Census Estimates Show Population Decline in 16 States

Population losses and gains — and shifting demographics — signal changes to status quo across the country.
 

Planning for the Needs of an Aging Population

Questions and answers about what communities should know about shifting demographics.
 

Climate Migrants Are on the Move

Which cities need to plan for population booms?
 

Tribal Treaties Could Change the Environment

They’ve been ignored for generations, but Michigan’s latest pipeline decision could signal a more just approach — and help halt climate change.
 

Tools

4 Tips to Find the Right Mentor for You

Searching for a mentor can be daunting, but these four strategies will put you well on your way to finding the right mentor to guide you toward your career goals.
 

Et Cetera

The latest planning odds and ends from our Spring 2021 issue: a comedic documentary on Stockholm's "car trap," John Englander's latest book, spiring essays on just cities, a toolkit for all-ages biking, and the podcast Future Cities.
 

Nontraditional Housing Types Can Help Solve U.S. Homelessness Crisis

We have tried traditional fixes. It’s time to think outside the regulatory box and move away from traditional stick housing for people who are unhoused.
 

A Case for Better Street Design

COVID-19 has inspired changes that make streets more walkable, sustainable, and equitable. Planners may have a legal case to make them permanent.
 

Strategies for Family-Oriented Densification

Central cities aren’t just for the childless. Parent-friendly policies can revitalize urban neighborhoods.
 

Planners Library

The latest in planning literature, with book reviews on reflective planning practice, a pandemic of pedestrian deaths, and vibrant urban sidewalks.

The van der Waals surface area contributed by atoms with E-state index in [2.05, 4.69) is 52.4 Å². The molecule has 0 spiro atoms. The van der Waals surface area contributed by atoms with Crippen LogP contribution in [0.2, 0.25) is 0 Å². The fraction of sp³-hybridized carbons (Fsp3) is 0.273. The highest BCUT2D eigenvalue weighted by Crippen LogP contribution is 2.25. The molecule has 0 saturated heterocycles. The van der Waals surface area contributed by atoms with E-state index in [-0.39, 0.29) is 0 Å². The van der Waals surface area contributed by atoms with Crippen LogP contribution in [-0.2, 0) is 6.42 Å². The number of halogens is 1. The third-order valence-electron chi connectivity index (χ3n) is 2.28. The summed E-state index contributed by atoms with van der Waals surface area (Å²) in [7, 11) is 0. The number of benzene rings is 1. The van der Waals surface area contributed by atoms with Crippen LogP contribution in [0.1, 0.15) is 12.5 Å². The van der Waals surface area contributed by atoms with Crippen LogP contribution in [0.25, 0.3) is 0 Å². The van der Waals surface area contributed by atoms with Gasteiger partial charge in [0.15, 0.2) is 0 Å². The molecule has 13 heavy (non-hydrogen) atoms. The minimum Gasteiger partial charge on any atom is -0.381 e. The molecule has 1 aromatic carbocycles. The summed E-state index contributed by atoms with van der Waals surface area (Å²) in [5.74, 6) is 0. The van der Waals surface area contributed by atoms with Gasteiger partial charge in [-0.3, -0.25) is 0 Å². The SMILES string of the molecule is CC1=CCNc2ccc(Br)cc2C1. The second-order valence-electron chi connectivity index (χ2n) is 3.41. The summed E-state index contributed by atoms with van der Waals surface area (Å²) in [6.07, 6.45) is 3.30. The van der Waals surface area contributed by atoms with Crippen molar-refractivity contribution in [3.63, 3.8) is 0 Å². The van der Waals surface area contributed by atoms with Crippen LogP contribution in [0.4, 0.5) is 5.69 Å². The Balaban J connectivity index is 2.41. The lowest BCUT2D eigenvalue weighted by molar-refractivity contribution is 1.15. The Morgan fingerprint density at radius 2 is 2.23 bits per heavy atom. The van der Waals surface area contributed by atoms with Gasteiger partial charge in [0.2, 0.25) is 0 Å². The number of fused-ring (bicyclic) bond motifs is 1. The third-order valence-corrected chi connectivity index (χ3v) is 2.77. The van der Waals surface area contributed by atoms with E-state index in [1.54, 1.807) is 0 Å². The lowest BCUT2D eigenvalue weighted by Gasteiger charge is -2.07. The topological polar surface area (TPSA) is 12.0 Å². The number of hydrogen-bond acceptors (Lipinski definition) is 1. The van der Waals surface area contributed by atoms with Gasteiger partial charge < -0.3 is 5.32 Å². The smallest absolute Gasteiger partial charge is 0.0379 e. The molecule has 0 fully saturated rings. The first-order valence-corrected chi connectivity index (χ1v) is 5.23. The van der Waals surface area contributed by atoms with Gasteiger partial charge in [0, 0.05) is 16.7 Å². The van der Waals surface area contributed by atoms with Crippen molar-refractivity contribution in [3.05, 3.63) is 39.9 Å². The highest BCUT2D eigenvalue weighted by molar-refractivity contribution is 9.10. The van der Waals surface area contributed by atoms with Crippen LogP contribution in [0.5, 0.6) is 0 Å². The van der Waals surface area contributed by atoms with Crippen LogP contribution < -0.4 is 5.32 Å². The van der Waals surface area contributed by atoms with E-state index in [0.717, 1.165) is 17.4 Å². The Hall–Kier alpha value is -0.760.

5 Places to Find Your Next Planning Gig

Looking to build skills or create a more flexible work life? Gig work could be the answer.
 

3 Zoning Changes That Make Residential Neighborhoods More Affordable

Zoning reform is one of our greatest weapons against rising housing costs. Here's how we can wield it.
 

How Reflection Helps Planners Make Wise Decisions

A conversation with Richard Willson, author of Reflective Planning Practice: Theory, Cases, and Methods.
 

Pandemic-Proof Community Service

Leveraging the power of volunteering is vital to boosting local resilience.
 

Et Cetera

In our latest roundup of planning odds and ends: Resy’s restaurant docuseries, a toolkit for better biking cities, and the San Francisco podcast Bay Curious.

Voices

Four Trailblazing Women in Urban Design

A new documentary highlights the contributions of Denise Scott Brown, Phyllis Lambert, Cornelia Hahn Oberlander, and Blanche Lemco van Ginkel.
 

A Call to Service in Times of Change

Kurt Christiansen issues a call for nominations for APA's 2021 national elections and outlines steps APA has taken to remove barriers that might dissuade a member from serving.
 

Celebrating Black Communities On-Screen and Off

Six-plus movies planners should watch during Black History Month — and the rest of the year, too.
 

New Opportunities for a Bright Future for Planning

New APA President Leo R. Asuncion Jr. envisions a future where planners are seen as ethical, solution-oriented leaders of constructive change.
 

3 Mayors, 3 Cities, Countless Lessons for Planners and Public Office

Add these must-see films and shows to your streaming queue this month.
 

Who Benefits from the Policy Decisions We Make — and Who Doesn't?

That’s the question planners should always be asking, says Diversity, Equity and Inclusion Coordinator Cherie Jzar, AICP.
 

11 Black Urbanists Every Planner Should Know

From the first Black planner to a celebrated photographer, we recognize the people who have helped us understand how cities work — and how we can help make them better.
 

Lessons from Oregon’s Historic Wildfire Season

Kelsey Zlevor: Disaster recovery calls for grassroots planning grounded in collaborative activism.
 

Portland Defines the New Decade in Planning

Bruce Stephenson: With planning that values public good over individual interests, Portland sets an example we can follow.